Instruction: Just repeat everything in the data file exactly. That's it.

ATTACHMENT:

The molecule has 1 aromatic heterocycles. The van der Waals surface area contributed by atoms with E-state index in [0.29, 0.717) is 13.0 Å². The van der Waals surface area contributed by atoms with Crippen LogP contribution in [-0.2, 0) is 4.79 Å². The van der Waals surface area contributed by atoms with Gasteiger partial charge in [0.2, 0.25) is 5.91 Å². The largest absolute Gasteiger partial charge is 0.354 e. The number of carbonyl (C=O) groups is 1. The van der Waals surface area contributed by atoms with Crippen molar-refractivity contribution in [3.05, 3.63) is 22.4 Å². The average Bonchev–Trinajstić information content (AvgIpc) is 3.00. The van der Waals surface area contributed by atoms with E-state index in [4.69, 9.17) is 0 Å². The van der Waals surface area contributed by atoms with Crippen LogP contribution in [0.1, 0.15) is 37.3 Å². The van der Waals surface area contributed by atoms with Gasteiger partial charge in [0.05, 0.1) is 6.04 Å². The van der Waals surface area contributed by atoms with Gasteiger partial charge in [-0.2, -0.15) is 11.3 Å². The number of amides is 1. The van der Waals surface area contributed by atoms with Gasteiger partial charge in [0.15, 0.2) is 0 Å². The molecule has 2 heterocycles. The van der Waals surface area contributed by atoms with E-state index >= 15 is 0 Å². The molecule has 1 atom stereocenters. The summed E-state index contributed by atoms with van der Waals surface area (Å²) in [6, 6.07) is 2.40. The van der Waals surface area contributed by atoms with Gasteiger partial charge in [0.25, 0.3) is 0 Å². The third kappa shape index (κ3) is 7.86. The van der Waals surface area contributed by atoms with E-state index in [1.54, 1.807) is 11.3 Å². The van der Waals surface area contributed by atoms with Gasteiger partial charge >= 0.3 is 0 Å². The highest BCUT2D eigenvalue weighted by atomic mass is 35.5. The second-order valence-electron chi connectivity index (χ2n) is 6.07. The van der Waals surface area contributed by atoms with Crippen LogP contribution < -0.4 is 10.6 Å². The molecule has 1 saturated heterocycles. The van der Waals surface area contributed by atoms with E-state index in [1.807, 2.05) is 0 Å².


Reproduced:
The molecule has 1 aromatic heterocycles. The van der Waals surface area contributed by atoms with E-state index in [0.29, 0.717) is 13.0 Å². The van der Waals surface area contributed by atoms with Crippen LogP contribution in [-0.2, 0) is 4.79 Å². The van der Waals surface area contributed by atoms with Gasteiger partial charge in [0.2, 0.25) is 5.91 Å². The largest absolute Gasteiger partial charge is 0.354 e. The number of carbonyl (C=O) groups is 1. The van der Waals surface area contributed by atoms with Crippen molar-refractivity contribution in [3.05, 3.63) is 22.4 Å². The average Bonchev–Trinajstić information content (AvgIpc) is 3.00. The van der Waals surface area contributed by atoms with E-state index in [4.69, 9.17) is 0 Å². The van der Waals surface area contributed by atoms with Crippen LogP contribution in [0.1, 0.15) is 37.3 Å². The van der Waals surface area contributed by atoms with Gasteiger partial charge in [0.05, 0.1) is 6.04 Å². The van der Waals surface area contributed by atoms with Gasteiger partial charge in [-0.2, -0.15) is 11.3 Å². The number of amides is 1. The van der Waals surface area contributed by atoms with Gasteiger partial charge in [0.15, 0.2) is 0 Å². The molecule has 2 heterocycles. The van der Waals surface area contributed by atoms with E-state index >= 15 is 0 Å². The molecule has 1 atom stereocenters. The summed E-state index contributed by atoms with van der Waals surface area (Å²) in [6, 6.07) is 2.40. The van der Waals surface area contributed by atoms with Gasteiger partial charge in [0.25, 0.3) is 0 Å². The third kappa shape index (κ3) is 7.86. The van der Waals surface area contributed by atoms with E-state index in [1.54, 1.807) is 11.3 Å². The van der Waals surface area contributed by atoms with Gasteiger partial charge >= 0.3 is 0 Å². The highest BCUT2D eigenvalue weighted by atomic mass is 35.5. The second-order valence-electron chi connectivity index (χ2n) is 6.07. The van der Waals surface area contributed by atoms with Crippen LogP contribution < -0.4 is 10.6 Å². The molecule has 1 saturated heterocycles. The van der Waals surface area contributed by atoms with E-state index in [1.807, 2.05) is 0 Å².